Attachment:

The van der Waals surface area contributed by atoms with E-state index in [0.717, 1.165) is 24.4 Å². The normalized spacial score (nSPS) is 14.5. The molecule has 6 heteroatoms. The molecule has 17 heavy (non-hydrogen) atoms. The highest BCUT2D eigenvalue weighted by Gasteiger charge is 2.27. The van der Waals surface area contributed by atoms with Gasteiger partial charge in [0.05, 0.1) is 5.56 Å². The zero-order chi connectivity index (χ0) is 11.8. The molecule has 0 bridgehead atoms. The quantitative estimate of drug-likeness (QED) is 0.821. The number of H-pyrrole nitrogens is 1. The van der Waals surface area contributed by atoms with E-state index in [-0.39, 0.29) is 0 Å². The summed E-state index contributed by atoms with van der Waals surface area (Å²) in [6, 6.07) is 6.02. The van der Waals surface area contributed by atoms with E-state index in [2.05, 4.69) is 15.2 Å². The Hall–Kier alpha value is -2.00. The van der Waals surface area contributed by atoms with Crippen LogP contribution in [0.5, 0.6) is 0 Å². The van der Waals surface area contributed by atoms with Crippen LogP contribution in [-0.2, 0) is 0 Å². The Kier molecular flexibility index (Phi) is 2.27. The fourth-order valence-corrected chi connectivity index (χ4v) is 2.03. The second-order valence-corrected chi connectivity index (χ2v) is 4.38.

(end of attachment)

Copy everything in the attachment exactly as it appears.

The van der Waals surface area contributed by atoms with E-state index in [0.717, 1.165) is 24.4 Å². The normalized spacial score (nSPS) is 14.5. The molecule has 6 heteroatoms. The molecule has 17 heavy (non-hydrogen) atoms. The highest BCUT2D eigenvalue weighted by Gasteiger charge is 2.27. The van der Waals surface area contributed by atoms with Gasteiger partial charge in [0.05, 0.1) is 5.56 Å². The zero-order chi connectivity index (χ0) is 11.8. The molecule has 0 bridgehead atoms. The quantitative estimate of drug-likeness (QED) is 0.821. The number of H-pyrrole nitrogens is 1. The van der Waals surface area contributed by atoms with E-state index in [-0.39, 0.29) is 0 Å². The summed E-state index contributed by atoms with van der Waals surface area (Å²) in [6, 6.07) is 6.02. The van der Waals surface area contributed by atoms with E-state index in [2.05, 4.69) is 15.2 Å². The Hall–Kier alpha value is -2.00. The van der Waals surface area contributed by atoms with Crippen LogP contribution in [0.5, 0.6) is 0 Å². The van der Waals surface area contributed by atoms with Crippen LogP contribution in [-0.2, 0) is 0 Å². The Kier molecular flexibility index (Phi) is 2.27. The fourth-order valence-corrected chi connectivity index (χ4v) is 2.03. The second-order valence-corrected chi connectivity index (χ2v) is 4.38.